Holocaust Remembrance Day was January 27th, and I realized it too late to blog about it this year. I did take some time to remember, though. The truth is, the Holocaust impacts my life on a daily basis.
On May 5th, 1945, my father, Robert Abelhauser, who was in the US Army, 65th Infantry Division, helped to liberate Mauthausen Concentration Camp in Austria. He was forever changed by this experience, and by extension I was forever changed by his absence from my life.
According to Wikipedia, during its 7 years of operation, Mauthausen was responsible for anywhere from 122,766 to 320,000 deaths. This camp was nicknamed the “bone-grinder” because it was known for its brutally hard labor. Among the many factories that took advantage of this slave labor were the (still operating) companies of Bayer and Daimler, but the bulk of the inmates, weighing an average of 88 pounds, were forced to work in the granite quarries.
Mauthausen’s philosophy was extermination through labor. They did eventually have a gas chamber, even a horribly effective portable one, but mostly they just worked people to death or starved them. Conditions were brutal. If you are easily upset, you may want to skip over this Wikipedia quote:
The SS guards would often force prisoners – exhausted from hours of hard labor without sufficient food and water – to race up the stairs carrying blocks of stone. Those who survived the ordeal would often be placed in a line-up at the edge of a cliff known as “The Parachutists Wall”. At gun-point each prisoner would have the option of being shot or pushing the prisoner in front of him off the cliff. Other common methods of extermination of prisoners who were either sick, unfit for further labor or as a means of collective responsibility or after escape attempts included beating the prisoners to death by the SS guards and Kapos, starving to death in bunkers, hangings and mass shootings. At times the guards or Kapos would either deliberately throw the prisoners on the 380 volt electric barbed wire fence, or force them outside the boundaries of the camp and then shoot them on the pretense that they were attempting to escape. Another method of extermination were icy showers – some 3,000 inmates died of hypothermia after having been forced to take an icy cold shower and then left outside in cold weather.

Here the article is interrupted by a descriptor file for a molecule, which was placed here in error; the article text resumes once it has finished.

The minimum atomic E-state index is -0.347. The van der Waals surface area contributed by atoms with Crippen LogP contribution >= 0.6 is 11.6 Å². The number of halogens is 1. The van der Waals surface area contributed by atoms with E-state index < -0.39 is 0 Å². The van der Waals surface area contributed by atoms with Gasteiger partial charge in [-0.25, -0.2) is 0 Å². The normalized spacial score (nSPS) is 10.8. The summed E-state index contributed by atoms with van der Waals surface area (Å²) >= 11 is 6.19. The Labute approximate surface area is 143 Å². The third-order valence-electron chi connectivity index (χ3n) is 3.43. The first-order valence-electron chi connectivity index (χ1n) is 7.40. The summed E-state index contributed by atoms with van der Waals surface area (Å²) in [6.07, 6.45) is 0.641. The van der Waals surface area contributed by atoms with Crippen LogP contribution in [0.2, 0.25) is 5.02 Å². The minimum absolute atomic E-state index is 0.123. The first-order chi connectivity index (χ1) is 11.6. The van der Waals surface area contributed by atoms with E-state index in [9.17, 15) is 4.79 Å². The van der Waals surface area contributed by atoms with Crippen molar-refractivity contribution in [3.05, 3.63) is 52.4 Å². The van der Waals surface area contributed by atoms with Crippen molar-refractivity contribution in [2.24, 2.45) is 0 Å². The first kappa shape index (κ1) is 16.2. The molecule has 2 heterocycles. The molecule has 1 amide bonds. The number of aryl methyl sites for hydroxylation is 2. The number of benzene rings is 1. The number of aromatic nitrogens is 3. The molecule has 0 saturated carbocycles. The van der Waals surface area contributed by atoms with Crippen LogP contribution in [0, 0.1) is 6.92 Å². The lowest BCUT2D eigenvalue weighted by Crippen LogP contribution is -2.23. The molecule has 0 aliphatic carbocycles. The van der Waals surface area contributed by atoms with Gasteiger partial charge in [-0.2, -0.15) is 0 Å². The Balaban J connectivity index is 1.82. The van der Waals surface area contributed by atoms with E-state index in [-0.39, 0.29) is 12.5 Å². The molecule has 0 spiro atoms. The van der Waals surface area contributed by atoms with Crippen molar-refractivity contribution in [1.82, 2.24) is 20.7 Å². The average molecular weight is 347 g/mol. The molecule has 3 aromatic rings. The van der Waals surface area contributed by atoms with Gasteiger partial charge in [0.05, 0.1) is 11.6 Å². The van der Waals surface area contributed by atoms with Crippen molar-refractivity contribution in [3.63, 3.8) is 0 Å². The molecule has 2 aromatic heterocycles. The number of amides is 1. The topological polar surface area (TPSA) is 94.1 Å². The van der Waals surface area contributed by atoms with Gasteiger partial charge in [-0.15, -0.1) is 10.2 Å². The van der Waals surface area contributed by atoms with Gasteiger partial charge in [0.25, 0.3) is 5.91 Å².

By the time my father showed up, there were more than 78,500 inmates, mostly Soviet and Polish intelligentsia, all forced to survive on 600 to 1000 calories a day. Prisoners who arrived at Mauthausen at that point were expected to live less than 3 months. It was one of the first concentration camps of the war, and the last one to be liberated by the allies. Being one of those liberators, my father would have seen sights like these, as both photos were taken there around the time of the liberation:
Is it any wonder that after such an experience, which he apparently never ever talked about, my father came back from the war an alcoholic with severe anger management issues? Not that there’s any excuse for that behavior, but I definitely can see how that would trigger it.
I never met the man. By the time I came along in the 60’s he was unfit for human relationships. Because of my father’s absence, I never felt safe, or confident, and I never had a good role model for choosing decent men in my life.
The holocaust, like a stone cast into a pond, is still sending out ripples to this very day. Broken families. Broken men. And those approximately 6 million of people who died in the holocaust, and the thousands more who died fighting for or against it, who might have instead lent their talents to making this a better world. And the children that they never got to have, and the children of those children… all are a loss to this planet.
I’m proud to learn that one of the people liberated from Mauthausen was Simon Wiesenthal, who went on to have a huge impact on world history. What if the camp had been liberated 3 months later and he had not survived? And how many other amazing human beings were lost?
You may not be aware of it, or, worse yet, you may be a holocaust denier (If so, shame on you), but the holocaust ripples through your life every single day. It’s not something that humanity can easily recover from. It’s all the missing people, and all the damaged people they left behind. It’s the incomprehensible hate, that still drives itself into crowds, causing maximum destruction, to this very day. It’s the fascist drum beats that can be heard from the current White House administration. It’s the fear that we can never, and should never, forget.